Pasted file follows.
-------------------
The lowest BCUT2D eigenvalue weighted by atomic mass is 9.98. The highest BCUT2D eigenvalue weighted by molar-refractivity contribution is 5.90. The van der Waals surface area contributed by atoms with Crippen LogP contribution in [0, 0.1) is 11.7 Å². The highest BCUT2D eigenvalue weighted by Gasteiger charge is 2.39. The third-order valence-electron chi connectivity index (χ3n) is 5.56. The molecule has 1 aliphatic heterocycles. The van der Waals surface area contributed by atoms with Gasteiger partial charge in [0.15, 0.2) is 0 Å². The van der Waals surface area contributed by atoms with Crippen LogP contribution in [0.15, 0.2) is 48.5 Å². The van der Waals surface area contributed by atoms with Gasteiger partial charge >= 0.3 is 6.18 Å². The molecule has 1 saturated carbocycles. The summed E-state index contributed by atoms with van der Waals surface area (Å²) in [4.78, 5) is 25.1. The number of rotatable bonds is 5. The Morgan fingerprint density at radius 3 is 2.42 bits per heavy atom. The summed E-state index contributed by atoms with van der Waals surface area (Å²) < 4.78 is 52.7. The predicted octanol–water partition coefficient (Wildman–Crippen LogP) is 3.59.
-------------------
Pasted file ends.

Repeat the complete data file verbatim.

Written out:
The lowest BCUT2D eigenvalue weighted by atomic mass is 9.98. The highest BCUT2D eigenvalue weighted by molar-refractivity contribution is 5.90. The van der Waals surface area contributed by atoms with Crippen LogP contribution in [0, 0.1) is 11.7 Å². The highest BCUT2D eigenvalue weighted by Gasteiger charge is 2.39. The third-order valence-electron chi connectivity index (χ3n) is 5.56. The molecule has 1 aliphatic heterocycles. The van der Waals surface area contributed by atoms with Gasteiger partial charge in [0.15, 0.2) is 0 Å². The van der Waals surface area contributed by atoms with Crippen LogP contribution in [0.15, 0.2) is 48.5 Å². The van der Waals surface area contributed by atoms with Gasteiger partial charge >= 0.3 is 6.18 Å². The molecule has 1 saturated carbocycles. The summed E-state index contributed by atoms with van der Waals surface area (Å²) in [4.78, 5) is 25.1. The number of rotatable bonds is 5. The Morgan fingerprint density at radius 3 is 2.42 bits per heavy atom. The summed E-state index contributed by atoms with van der Waals surface area (Å²) < 4.78 is 52.7. The predicted octanol–water partition coefficient (Wildman–Crippen LogP) is 3.59.